It’s important to remember that while Twitter is one of the most popular websites for social media marketing in Japan, other platforms such as Instagram and LINE are also highly popular, with LINE allowing companies to get uniquely close to consumers through broadcast notifications. Of course, each social media platform has its own algorithm that makes it easier for users to see your post, so you can help your campaigns perform better by tailoring them to each site used.

Interested in reading more about Japanese seasonal marketing campaigns? View our articles on the Christmas and Valentine’s seasons.

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Ideas and tips for shinseikatsu marketing campaigns

The marketing campaigns related to shinseikatsu given above are only a small sample among the countless campaigns carried out during this season, with some companies such as Panasonic and Nitori holding multiple different campaigns as we’ve seen. The following are some campaigns that businesses can consider during this season when Japanese consumers are about to start their “new lives”.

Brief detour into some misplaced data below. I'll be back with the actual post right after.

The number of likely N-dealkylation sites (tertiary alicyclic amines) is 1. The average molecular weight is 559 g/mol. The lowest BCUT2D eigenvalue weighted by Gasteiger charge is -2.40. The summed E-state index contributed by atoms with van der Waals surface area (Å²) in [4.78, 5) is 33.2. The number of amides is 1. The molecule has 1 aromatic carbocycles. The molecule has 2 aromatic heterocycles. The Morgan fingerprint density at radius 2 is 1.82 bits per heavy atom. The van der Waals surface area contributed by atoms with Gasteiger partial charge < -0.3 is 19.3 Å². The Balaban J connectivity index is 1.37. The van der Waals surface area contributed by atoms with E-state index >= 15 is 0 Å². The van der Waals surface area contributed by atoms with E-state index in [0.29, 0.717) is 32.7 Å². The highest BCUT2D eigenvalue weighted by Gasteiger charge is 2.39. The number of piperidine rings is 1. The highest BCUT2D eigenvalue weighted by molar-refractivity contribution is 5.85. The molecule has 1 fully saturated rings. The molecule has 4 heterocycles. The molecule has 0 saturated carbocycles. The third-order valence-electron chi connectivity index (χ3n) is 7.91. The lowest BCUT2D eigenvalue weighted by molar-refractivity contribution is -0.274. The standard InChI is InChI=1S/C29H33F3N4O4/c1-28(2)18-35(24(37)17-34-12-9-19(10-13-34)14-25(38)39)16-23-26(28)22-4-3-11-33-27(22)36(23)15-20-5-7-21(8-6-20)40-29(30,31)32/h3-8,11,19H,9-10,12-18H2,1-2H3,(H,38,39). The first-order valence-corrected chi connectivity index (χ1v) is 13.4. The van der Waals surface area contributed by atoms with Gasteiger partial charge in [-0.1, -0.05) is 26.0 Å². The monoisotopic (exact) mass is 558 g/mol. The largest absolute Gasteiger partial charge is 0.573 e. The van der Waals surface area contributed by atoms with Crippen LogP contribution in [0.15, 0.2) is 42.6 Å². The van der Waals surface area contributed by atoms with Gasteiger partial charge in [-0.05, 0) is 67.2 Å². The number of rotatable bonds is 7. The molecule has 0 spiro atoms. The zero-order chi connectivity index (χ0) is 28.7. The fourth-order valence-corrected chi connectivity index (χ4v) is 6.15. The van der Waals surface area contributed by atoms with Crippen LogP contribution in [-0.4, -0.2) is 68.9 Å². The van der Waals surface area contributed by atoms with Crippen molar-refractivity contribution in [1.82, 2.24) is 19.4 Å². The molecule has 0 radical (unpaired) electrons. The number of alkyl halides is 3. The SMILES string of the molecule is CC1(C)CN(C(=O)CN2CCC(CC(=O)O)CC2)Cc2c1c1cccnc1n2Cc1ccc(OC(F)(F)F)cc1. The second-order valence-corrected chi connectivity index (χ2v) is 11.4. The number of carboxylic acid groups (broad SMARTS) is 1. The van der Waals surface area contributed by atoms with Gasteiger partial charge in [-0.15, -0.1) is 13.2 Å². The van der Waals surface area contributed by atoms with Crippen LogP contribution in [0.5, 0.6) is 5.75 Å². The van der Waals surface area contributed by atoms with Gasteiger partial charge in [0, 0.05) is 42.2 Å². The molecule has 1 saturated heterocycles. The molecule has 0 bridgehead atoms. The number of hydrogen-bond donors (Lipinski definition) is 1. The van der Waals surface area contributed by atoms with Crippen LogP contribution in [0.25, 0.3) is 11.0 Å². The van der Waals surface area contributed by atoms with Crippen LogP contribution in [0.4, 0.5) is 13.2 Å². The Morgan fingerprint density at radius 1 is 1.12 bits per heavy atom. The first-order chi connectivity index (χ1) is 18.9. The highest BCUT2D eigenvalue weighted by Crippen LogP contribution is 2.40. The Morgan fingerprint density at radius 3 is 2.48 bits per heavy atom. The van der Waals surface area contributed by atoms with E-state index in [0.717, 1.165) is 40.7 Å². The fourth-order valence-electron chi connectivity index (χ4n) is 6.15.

Early bird campaigns

For retailers, ‘early bird’ campaigns are an effective way of offering discounted prices to those who order or buy earlier than others. Not only will you be able to benefit from people confirming their choices or orders early, but you will also be able to avoid the stock-outs and high delivery costs that often occur during peak demand periods.

Bulk buying campaigns

When moving out to live on their own for the first time, many people in Japan (such as young professionals and university students) find themselves in need of a complete set of furniture for their new home. If moving long-distance, such as from the countryside to Tokyo, they may also need to buy new household goods and clothes, and new workers may need to purchase suits and suitcases.

New life shin seikatsu shimamura music Japan
Photo from Shimamura Music

As a result, bulk purchases may be suitable for those who are undergoing a huge change in environment this season. We recommend that you offer a “New Life Support Set” or “New Working Person Support Set”, which is a package that covers everything in one aspect of what a person needs for their new life.

New life support shinseikatsu discount campaigns